In most networks, traditional traffic engineering requirements focused on building explicit paths for bandwidth management, protection and building paths to avoid shared risk. Over the years, the growth of cloud computing and software-as-a-service (SaaS) models have only highlighted the importance of data sovereignty and data security. Data sovereignty is the idea that data are subject to the laws and governance structures within the nation they are collected. In some cases, geopolitical issues between countries introduce requirements where governments mandate their data completely to avoid passing through nodes and links that reside in one or several countries. Today’s global operators build and manage large multi-domain networks that must cater to these requirements and varying regulations.
Let’s take a look at some examples to see how a seamless SR architecture provides solutions with flex-algo and BGP Classful Transport (BGP-CT).
Figure 1 above shows a global network operated by a single operator. It consists of 3 Autonomous Systems (AS)S1, AS2 and AS3. The ASes are geographically separated and represent 3 different continents. Customer X attached to PE1 has applications that need to connect to PE2. All of customer X’s traffic must avoid passing through Nodes A and C located in AS3. In this specific example, A & C geographically reside in a particular country that customer X’s traffic must avoid passing through.
Building Intra-Domain Paths to Satisfy Constraints
In the AS3 domain, a Traffic Engineered (TE) path must be built to satisfy constraints and avoid nodes A and C. There are multiple ways to achieve this, including:
- Segment Routing – Traffic Engineering (SR-TE) Policy
- Resource Reservation Protocol (RSVP)
SR-TE builds a TE constrained path by stacking labels. SR-TE uses label stack compression algorithms and builds path with node-SID/prefix-SID and adj-SIDs. During convergence, the traffic may momentarily pass through the node to be avoided. This issue happens when the label stack consists of node-SIDs/prefix-SIDs. Therefore, it’s recommended to use a label stack of adj-SIDs. Similarly, RSVP can also be used to create a constrained path avoiding A and C.
Flex-algo creates a logical topology of the network avoiding the nodes and links. Let’s assume flex-algo 128 is defined and nodes A and C are not included as part of flex-algo 128. Flex-algo 128 has been assigned a color identified by the number 128. With the flex-algo definition, every node creates a transport class identified by color 128. Interior Gateway Protocol (IGP) computes shortest path first (SPF) for the logical topology excluding A and C. IGP places the routes for flex-algo 128 in the new transport RIB corresponding to the transport class 128. The Topology Independent-Loop Free Alternate (TI-LFA) backup paths are also built for every destination and the backup paths automatically avoid nodes A and C.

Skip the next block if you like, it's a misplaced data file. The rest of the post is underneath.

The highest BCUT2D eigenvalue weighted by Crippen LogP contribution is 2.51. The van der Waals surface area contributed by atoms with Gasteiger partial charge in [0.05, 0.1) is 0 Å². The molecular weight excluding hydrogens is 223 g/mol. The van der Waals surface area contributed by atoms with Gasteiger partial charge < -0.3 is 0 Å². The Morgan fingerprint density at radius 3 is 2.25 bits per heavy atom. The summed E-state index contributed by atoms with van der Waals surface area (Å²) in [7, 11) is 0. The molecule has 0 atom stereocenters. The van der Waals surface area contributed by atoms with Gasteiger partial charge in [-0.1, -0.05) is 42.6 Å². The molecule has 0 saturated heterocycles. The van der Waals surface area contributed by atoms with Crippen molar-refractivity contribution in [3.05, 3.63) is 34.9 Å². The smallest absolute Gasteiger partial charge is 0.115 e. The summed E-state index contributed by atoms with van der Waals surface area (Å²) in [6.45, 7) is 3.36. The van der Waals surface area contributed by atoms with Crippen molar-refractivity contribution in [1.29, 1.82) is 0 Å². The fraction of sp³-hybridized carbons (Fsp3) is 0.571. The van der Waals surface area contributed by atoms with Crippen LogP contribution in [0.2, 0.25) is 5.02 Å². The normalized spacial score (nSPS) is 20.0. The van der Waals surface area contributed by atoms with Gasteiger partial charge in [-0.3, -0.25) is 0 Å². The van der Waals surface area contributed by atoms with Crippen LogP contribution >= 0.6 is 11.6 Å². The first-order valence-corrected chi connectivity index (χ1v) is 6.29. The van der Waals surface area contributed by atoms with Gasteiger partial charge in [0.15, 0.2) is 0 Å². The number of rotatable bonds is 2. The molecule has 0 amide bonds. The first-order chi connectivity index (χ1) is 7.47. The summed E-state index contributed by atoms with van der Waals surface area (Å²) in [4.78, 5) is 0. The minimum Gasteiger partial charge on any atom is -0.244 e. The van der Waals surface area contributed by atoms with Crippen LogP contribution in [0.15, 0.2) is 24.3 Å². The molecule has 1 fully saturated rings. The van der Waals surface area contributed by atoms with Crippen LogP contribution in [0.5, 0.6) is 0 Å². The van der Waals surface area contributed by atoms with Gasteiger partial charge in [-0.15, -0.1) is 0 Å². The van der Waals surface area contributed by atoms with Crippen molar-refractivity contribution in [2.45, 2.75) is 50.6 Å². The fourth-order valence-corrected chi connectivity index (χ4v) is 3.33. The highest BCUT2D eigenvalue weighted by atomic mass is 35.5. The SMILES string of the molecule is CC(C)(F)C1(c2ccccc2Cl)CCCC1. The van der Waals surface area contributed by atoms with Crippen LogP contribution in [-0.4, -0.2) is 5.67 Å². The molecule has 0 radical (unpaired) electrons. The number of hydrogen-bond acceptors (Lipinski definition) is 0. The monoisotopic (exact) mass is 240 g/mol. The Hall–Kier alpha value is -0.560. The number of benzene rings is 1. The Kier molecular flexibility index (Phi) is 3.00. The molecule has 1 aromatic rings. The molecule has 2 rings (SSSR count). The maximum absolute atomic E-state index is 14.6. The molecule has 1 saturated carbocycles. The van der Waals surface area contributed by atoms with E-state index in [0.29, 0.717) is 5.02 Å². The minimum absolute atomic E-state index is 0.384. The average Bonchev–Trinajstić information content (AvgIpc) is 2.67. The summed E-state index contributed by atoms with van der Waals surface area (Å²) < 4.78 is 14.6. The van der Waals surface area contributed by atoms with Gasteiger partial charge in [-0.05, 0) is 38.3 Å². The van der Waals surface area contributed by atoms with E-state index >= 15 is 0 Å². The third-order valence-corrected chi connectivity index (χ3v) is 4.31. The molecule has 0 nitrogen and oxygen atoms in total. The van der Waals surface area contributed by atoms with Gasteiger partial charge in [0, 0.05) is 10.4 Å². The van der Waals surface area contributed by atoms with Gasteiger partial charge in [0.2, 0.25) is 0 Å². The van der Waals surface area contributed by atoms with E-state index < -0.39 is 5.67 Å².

Building Inter-Domain Paths to Satisfy Constraints
In this case, we need to build an inter-domain path from PE1 to PE2 that satisfy the node constraints to avoid A and C in AS3. Note that AS1 and AS2 do not define and build flex-algo 128 because the node constraints are applicable only in AS3 where the country is geographically located. Transport class for color 128 is defined on all border nodes and the PE nodes in figure 2 above. ASBR4 has a route to PE2 in the transport RIB for color 128. ASBR4 advertises a BGP-CT route to reach PE2. The BGP-CT route has an auto derived route-distinguisher (RD). The route is advertised with route-targets (RT) set to transport-target:0:128. This route-target represents the transport class membership. ASBR3 propagates this route to ASBR2 and then ASBR2 propagates to AS1.
In AS3, BGP-CT routes with route-target of transport-target:0:128 are set to strictly resolve on transport class with color 128. In AS1 and AS2, BGP-CT routes with RT of 128 are set to resolve on transport class 128 and if that does not exist, they are set to resolve on the next best path. The customer X’s prefixes advertised from PE2 will be associated with an extended color community of color:0:128. On the ingress PE1, service prefix will resolve on transport RIB for color 128 with a fallback on best-effort transport-class. Thus, an end-to-end path from PE1 to PE2 is created where the path traverses best effort path in AS1 and AS2 and traverses a constrained path avoiding nodes A and C in AS3.
Seamless SR architectures provide an operationally simple solution to create end-to-end constrained paths in a network. BGP-CT extension provides an effective option C connectivity when certain constraints need to be met in a remote domain. Seamless SR provides a simple and effective solution, especially in cases where the traffic that originates in one domain has to avoid certain nodes and links residing in another domain for regulatory reasons.